A comment was posted in the forum last week on using the distraction method to combat tantrums. I have used this method a few times before on my own children; mostly when disciplining would make matters worse for everyone around such as on an airplane. While flying thousands of feet up in the air in a confined area with no escape for anyone, I wouldn’t suggest trying out new disciplining techniques, I would just try to minimize screaming and crying by being well prepared beforehand with snacks, games, and whatever else will help my child remain calm in the confined space.
In other situations however, I would rather be loving and direct and say “no” rather than try to distract. The reason is, as psychologist Foster W. Cline explains, the second year of life for a child is about learning how to accept the word “no” for an answer without us as parents explaining the reasons behind it. Later on we can explain why as their level of understanding increases. But children should be taught how to accept “no” for an answer without throwing a fit when they are young. If they do throw a fit, they are welcome to do it in their room where it doesn’t bother anyone else. When my little boy starts throwing a fit I usually say, in an empathetic and loving way, “Oh, it looks like your tired. Let’s have you lay down in your room for a few minutes.” Or I will say, “When you whine it tells me you are tired. Let’s have you relax in your room for a little while until you feel better.” He often will respond by stopping crying and by saying “I’m not tired,” and then he runs off to play so he doesn’t go to his room.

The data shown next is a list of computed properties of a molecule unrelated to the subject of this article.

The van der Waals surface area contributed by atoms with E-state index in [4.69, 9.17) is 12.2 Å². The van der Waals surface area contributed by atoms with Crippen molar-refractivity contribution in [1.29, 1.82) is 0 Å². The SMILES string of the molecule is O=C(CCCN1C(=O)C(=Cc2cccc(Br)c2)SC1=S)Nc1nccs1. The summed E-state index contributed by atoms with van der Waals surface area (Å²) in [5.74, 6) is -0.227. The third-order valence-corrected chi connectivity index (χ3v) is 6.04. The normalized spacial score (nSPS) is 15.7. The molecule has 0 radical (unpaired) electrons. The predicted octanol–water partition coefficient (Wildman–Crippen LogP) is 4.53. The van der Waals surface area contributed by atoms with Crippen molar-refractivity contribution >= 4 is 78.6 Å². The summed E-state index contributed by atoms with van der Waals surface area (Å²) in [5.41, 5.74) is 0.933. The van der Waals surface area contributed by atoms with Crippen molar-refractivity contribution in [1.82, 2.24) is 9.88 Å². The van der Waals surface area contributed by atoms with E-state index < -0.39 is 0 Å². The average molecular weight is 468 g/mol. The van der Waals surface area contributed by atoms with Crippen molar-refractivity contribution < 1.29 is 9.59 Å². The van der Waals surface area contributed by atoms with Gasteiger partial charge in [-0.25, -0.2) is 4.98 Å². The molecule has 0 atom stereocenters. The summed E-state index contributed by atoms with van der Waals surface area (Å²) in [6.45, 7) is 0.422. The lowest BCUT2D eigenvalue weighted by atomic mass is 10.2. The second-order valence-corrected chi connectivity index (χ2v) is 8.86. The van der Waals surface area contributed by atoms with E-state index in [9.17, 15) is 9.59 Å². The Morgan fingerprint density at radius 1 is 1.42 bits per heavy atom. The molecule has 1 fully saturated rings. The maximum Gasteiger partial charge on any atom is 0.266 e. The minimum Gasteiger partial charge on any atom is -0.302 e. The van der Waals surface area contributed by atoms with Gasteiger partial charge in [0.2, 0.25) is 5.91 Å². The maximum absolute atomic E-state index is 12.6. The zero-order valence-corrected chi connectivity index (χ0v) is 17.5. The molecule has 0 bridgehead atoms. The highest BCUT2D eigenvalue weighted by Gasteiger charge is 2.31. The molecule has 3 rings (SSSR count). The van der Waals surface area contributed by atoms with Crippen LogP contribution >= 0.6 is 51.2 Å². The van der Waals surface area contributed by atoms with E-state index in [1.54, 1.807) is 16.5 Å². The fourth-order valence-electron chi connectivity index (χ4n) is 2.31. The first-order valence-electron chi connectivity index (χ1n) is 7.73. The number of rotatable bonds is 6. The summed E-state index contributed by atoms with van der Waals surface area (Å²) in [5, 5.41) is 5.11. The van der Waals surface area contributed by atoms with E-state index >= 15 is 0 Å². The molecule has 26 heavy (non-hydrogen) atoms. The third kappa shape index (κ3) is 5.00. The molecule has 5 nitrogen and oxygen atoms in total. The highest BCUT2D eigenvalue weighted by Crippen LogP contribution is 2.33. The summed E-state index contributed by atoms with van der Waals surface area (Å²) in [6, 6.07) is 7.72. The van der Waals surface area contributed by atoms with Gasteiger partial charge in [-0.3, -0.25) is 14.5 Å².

As we condition our children to believe we will do what we say we will do, by always following through, our words become powerful. And we can do this effectively without using anger, threats, or repeated warnings. In fact we can only do this effectively by NOT using anger, threats, and repeated warnings. We say what we will do once in a serious, but kind way, and then we follow through.
Shiloh Lundahl, LCSW, is a child and family therapist in Gilbert and Mesa, Arizona. He is the founder of Parent Arizona and Counseling Services and is part of the Arizona Family Institute.
He provides parenting classes using the Love and Logic curriculum, classes for parents of children with ADHD, step-parenting classes, and advanced trainings for foster and adoptive parents. He also provides in-home therapy in Gilbert, Mesa, Queen Creek, San Tan Valley, Chandler, and Tempe, Arizona.